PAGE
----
Figure 9-11 shows how to adjust the RGB color sliders to increase any primary or secondary color without disturbing the green level. For example, to increase cyan, lower the red. To decrease any of these colors just move the sliders in the opposite direction shown here. For the overly green shot in Figure 9-9, instead of lowering green, the red and blue were raised.
When confronted with a layer that needs the color, or hue, corrected to match the other layers of the shot, the next question is which color correction adjustment should be used? Your composing software might offer lift, gamma, gain, contrast, hue, saturation, brightness, color curve adjustments and others, any of which may be used to correct the color problem. How can we choose which one to use? The fi rst order of business is to be clear on exactly what each of these different adjustments does to the code values of the image and its appearance.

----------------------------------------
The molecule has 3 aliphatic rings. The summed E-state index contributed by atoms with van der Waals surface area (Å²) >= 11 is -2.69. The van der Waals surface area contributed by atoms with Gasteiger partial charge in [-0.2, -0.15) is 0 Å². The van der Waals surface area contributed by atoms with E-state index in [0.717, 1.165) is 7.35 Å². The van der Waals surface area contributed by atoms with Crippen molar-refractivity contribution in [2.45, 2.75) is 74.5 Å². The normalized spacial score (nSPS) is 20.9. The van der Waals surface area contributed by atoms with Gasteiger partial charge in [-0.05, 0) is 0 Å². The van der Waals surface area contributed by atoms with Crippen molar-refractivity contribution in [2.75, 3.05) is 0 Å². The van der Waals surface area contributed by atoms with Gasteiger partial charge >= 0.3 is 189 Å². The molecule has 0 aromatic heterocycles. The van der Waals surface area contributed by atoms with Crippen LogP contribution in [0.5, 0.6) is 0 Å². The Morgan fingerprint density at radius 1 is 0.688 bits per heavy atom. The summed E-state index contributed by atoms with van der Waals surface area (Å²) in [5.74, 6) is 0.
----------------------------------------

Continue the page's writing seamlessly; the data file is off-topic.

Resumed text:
Figure 9-12 is the basic reference setup for demonstrating each color correction operation. The gradient across the bottom shows the pixel brightness from black to white and the graph plots their code values. Figure 9-13 shows the lift operation and how it affects the gradient. It has its largest visual impact in the darks so it is often referred to as "adjusting the darks" but don't be fooled, as you can see it also affects the midtones and whites, but to lesser degrees. Figure 9-14 shows the effect of a gamma adjustment, which is usually referred to as "adjusting the midtones." While its effects are mostly in the midtones, it also affects the darks a lot and the lights a little and it does not introduce clipping. Of course, the lift and gamma adjustments can go in the other direction to darken the image.